With an exceptional 2009 behind them, ADAS consultant Andrew Hewson predicted some growers supplying the retail market may have money in their pockets, which could mean added investment in automation, irrigation and integrated pest management.
But Wyevale director Doug Reade said few people would be increasing production: "Most nurseries haven't gone mad or massively decided to up production. We certainly haven't — we will be growing about the same as last year."
Like Wyevale, Johnsons of Whixley sells across retail and amenity. Director Andrew Richardson said he expects another tale of two markets in 2010.
"Given reasonable weather we should see good retail plant sales. But it is unbelievable hard work on the amenity side and prices are as low as they are going to be."
Bransford Webbs managing director Geoff Caesar struck a more optimistic note, saying reserve orders had been good as a result of a weak pound and demand for British stock: "Buyers in garden centres take a professional approach to reserve orders and work hard to honour them so the British grower is in a good position to have a positive 2010.
"Maintaining like-for-like sales through the spring will be dependent on weather, which is unlikely to be as good as last year, so I expect we will be pushing to keep sales moving through the second half of the year to achieve sales growth expectations."
Bedding growers remain hopeful that good weather will help continue a revival in their sector. Crosby's partner Nigel Crosby said: "We have had a few orders coming in from garden centres, which is a bit unusual. The trend seems to be getting back towards the six pack — garden centres seem more interested in them than the more expensive potted items."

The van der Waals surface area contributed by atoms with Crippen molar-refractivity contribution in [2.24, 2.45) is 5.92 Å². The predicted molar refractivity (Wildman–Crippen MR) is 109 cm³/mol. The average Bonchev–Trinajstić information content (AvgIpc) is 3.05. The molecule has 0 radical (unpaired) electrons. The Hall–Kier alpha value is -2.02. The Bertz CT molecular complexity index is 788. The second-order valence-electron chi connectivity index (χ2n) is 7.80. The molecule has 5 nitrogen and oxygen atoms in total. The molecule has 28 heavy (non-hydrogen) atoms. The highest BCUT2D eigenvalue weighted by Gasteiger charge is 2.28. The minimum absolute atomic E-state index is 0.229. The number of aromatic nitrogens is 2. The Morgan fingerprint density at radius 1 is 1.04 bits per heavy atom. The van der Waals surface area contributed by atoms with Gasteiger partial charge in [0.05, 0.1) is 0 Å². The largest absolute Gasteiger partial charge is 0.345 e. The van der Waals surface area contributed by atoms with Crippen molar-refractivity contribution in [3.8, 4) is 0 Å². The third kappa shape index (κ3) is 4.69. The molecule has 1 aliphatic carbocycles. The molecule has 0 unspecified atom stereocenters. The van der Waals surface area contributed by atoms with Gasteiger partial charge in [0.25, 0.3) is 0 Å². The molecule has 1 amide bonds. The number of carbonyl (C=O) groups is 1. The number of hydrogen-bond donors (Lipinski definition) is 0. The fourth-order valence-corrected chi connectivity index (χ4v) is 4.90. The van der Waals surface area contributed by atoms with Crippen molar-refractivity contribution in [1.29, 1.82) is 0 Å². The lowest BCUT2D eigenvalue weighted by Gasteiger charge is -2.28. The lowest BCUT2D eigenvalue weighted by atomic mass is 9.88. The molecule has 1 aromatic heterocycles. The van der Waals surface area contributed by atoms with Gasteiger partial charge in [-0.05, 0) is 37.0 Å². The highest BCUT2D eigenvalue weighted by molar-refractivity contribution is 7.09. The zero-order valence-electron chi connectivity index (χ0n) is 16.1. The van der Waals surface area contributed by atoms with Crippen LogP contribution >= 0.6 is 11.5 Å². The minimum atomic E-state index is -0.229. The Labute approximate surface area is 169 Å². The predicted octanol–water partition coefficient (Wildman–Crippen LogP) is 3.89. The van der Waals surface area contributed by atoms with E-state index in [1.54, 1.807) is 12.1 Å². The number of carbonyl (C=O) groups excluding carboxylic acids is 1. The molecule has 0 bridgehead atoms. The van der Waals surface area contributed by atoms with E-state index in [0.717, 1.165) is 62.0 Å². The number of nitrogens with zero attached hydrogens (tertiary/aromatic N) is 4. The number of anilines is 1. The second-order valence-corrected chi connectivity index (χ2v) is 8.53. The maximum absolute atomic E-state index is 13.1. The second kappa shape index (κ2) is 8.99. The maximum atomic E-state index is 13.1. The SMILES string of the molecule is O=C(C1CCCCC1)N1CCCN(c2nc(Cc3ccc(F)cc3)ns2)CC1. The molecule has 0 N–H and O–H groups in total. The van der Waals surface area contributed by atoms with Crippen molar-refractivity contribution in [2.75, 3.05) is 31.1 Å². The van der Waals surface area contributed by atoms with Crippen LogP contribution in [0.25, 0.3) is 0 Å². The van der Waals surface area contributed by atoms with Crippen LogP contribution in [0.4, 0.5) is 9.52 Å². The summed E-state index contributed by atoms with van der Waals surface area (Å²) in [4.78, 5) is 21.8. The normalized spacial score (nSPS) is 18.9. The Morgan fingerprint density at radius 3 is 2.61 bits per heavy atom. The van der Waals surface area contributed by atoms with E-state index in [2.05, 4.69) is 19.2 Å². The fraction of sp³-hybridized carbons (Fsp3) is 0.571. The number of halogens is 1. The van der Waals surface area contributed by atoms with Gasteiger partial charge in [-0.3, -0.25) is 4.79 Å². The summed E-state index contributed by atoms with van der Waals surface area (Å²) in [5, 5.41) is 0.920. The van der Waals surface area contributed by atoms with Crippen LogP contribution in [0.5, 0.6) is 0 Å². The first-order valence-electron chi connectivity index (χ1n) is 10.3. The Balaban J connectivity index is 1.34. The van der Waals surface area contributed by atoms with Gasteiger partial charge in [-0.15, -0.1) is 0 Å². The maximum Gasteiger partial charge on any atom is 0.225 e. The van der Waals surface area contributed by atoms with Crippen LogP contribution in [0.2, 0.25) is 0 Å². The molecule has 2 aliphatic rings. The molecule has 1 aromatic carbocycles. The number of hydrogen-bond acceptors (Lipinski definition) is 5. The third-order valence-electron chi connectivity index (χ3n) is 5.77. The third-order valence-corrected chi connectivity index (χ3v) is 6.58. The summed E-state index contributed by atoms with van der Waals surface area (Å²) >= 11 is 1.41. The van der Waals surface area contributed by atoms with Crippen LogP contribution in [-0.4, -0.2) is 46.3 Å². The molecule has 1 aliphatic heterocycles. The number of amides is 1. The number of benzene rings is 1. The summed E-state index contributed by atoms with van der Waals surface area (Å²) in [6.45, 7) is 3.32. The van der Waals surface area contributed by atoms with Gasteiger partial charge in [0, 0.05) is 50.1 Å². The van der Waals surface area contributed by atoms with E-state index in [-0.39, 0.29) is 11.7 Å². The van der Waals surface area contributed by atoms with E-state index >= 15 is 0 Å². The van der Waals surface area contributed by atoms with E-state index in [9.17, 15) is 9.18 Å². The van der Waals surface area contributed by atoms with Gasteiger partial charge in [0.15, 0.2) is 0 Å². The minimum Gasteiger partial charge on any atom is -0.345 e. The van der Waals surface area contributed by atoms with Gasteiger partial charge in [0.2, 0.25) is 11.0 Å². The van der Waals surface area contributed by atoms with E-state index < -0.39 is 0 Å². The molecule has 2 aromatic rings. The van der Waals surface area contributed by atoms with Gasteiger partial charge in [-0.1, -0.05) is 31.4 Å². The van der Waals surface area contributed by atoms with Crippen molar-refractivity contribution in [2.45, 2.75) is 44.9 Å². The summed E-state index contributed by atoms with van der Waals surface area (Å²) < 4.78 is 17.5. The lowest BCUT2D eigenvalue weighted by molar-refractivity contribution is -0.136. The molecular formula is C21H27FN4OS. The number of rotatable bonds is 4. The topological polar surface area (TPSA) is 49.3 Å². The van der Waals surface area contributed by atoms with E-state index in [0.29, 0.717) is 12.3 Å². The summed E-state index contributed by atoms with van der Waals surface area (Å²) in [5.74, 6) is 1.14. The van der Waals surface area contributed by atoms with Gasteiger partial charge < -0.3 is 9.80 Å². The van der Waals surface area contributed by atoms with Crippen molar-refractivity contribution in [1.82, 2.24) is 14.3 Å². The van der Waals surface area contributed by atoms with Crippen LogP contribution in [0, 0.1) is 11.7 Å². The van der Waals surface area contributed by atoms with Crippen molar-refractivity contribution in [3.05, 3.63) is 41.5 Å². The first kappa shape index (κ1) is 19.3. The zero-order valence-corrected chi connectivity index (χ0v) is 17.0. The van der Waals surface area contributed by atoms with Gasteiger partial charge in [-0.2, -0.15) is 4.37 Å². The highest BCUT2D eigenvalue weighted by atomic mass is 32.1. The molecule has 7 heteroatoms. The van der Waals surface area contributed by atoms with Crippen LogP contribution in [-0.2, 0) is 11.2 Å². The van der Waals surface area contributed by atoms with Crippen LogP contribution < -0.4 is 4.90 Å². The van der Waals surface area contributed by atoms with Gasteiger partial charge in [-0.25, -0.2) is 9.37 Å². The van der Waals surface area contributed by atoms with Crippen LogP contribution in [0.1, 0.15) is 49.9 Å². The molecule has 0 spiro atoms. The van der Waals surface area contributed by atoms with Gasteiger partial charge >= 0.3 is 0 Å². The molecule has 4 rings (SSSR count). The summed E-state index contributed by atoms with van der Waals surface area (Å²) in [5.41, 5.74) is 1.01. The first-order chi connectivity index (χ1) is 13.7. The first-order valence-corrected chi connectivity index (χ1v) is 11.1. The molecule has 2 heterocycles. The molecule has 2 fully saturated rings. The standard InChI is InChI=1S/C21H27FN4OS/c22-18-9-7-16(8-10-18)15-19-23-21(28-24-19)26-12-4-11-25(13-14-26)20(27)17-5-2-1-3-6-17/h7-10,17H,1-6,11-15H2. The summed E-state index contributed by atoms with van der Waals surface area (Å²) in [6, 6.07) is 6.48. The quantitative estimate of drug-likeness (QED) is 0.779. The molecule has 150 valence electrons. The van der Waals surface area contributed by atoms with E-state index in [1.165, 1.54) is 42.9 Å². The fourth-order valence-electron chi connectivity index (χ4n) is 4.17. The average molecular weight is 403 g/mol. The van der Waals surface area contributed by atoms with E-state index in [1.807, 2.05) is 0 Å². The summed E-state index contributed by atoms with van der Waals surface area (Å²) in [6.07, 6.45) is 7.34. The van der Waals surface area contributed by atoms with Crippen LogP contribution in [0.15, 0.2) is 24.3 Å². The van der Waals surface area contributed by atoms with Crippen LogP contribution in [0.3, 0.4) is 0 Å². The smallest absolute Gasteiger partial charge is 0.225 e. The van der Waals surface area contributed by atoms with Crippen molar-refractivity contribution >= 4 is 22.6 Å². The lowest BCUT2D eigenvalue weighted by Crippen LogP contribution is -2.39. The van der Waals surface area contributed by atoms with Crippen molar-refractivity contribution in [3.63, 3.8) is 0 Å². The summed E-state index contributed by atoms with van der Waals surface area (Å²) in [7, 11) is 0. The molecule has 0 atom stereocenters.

Porters Horticultural sales and business development manager Marie Taylor was also reasonably optimistic: "Our order books are quickly filling up. Trends will move towards finished larger plants, giving good instant colour in gardens."
But the cold weather has led to large heating bills, which could have a knock on impact over the year. Consultant John Adlam suggested it could lead to young plant shortages as well as fuel bill rises: "I'm beginning to get some reports of plant damage. There may not be as many plants ready for the market as early as growers thought, which may mean shortages and price rises."
New water legislation and cuts in pesticides will also be issues, he added. Growers will not look to expand but rather focus on efficiency. Finally, he predicted the impact of R&D cuts would lead to more co-operation and a blurring of the traditional lines of stock classifications.
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